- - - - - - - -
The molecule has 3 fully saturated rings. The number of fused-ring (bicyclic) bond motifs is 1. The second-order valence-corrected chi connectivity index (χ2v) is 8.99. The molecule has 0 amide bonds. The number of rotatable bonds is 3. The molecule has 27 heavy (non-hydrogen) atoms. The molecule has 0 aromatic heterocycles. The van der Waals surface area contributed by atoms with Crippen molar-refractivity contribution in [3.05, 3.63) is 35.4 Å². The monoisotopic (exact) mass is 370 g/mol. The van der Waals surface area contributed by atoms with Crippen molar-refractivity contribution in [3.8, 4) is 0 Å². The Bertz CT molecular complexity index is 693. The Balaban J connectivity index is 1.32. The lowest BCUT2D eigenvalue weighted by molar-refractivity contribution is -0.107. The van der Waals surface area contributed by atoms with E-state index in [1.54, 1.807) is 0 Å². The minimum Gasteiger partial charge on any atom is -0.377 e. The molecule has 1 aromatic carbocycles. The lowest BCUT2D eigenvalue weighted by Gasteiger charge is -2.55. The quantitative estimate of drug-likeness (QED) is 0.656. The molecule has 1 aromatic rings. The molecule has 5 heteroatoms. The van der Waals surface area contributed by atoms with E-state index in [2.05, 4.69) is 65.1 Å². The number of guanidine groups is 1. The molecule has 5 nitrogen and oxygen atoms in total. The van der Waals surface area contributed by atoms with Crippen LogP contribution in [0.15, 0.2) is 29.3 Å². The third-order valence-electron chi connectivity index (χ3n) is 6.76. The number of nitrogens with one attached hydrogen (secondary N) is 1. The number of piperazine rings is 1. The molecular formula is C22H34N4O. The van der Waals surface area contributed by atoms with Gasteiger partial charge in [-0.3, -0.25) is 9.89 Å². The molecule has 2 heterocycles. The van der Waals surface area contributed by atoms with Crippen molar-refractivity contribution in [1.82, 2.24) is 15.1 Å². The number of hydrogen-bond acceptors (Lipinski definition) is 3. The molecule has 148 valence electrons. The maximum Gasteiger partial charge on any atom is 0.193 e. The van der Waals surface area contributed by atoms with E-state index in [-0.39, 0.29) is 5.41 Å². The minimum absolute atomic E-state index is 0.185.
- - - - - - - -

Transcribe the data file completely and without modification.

The molecule has 3 fully saturated rings. The number of fused-ring (bicyclic) bond motifs is 1. The second-order valence-corrected chi connectivity index (χ2v) is 8.99. The molecule has 0 amide bonds. The number of rotatable bonds is 3. The molecule has 27 heavy (non-hydrogen) atoms. The molecule has 0 aromatic heterocycles. The van der Waals surface area contributed by atoms with Crippen molar-refractivity contribution in [3.05, 3.63) is 35.4 Å². The monoisotopic (exact) mass is 370 g/mol. The van der Waals surface area contributed by atoms with Crippen molar-refractivity contribution in [3.8, 4) is 0 Å². The Bertz CT molecular complexity index is 693. The Balaban J connectivity index is 1.32. The lowest BCUT2D eigenvalue weighted by molar-refractivity contribution is -0.107. The van der Waals surface area contributed by atoms with E-state index in [1.54, 1.807) is 0 Å². The minimum Gasteiger partial charge on any atom is -0.377 e. The molecule has 1 aromatic carbocycles. The lowest BCUT2D eigenvalue weighted by Gasteiger charge is -2.55. The quantitative estimate of drug-likeness (QED) is 0.656. The molecule has 1 aromatic rings. The molecule has 5 heteroatoms. The van der Waals surface area contributed by atoms with E-state index in [2.05, 4.69) is 65.1 Å². The number of guanidine groups is 1. The molecule has 5 nitrogen and oxygen atoms in total. The van der Waals surface area contributed by atoms with Crippen LogP contribution in [0.15, 0.2) is 29.3 Å². The third-order valence-electron chi connectivity index (χ3n) is 6.76. The number of nitrogens with one attached hydrogen (secondary N) is 1. The number of piperazine rings is 1. The molecular formula is C22H34N4O. The van der Waals surface area contributed by atoms with Gasteiger partial charge in [-0.3, -0.25) is 9.89 Å². The molecule has 2 heterocycles. The van der Waals surface area contributed by atoms with Crippen molar-refractivity contribution in [1.82, 2.24) is 15.1 Å². The number of hydrogen-bond acceptors (Lipinski definition) is 3. The molecule has 148 valence electrons. The maximum Gasteiger partial charge on any atom is 0.193 e. The van der Waals surface area contributed by atoms with E-state index in [-0.39, 0.29) is 5.41 Å². The minimum absolute atomic E-state index is 0.185.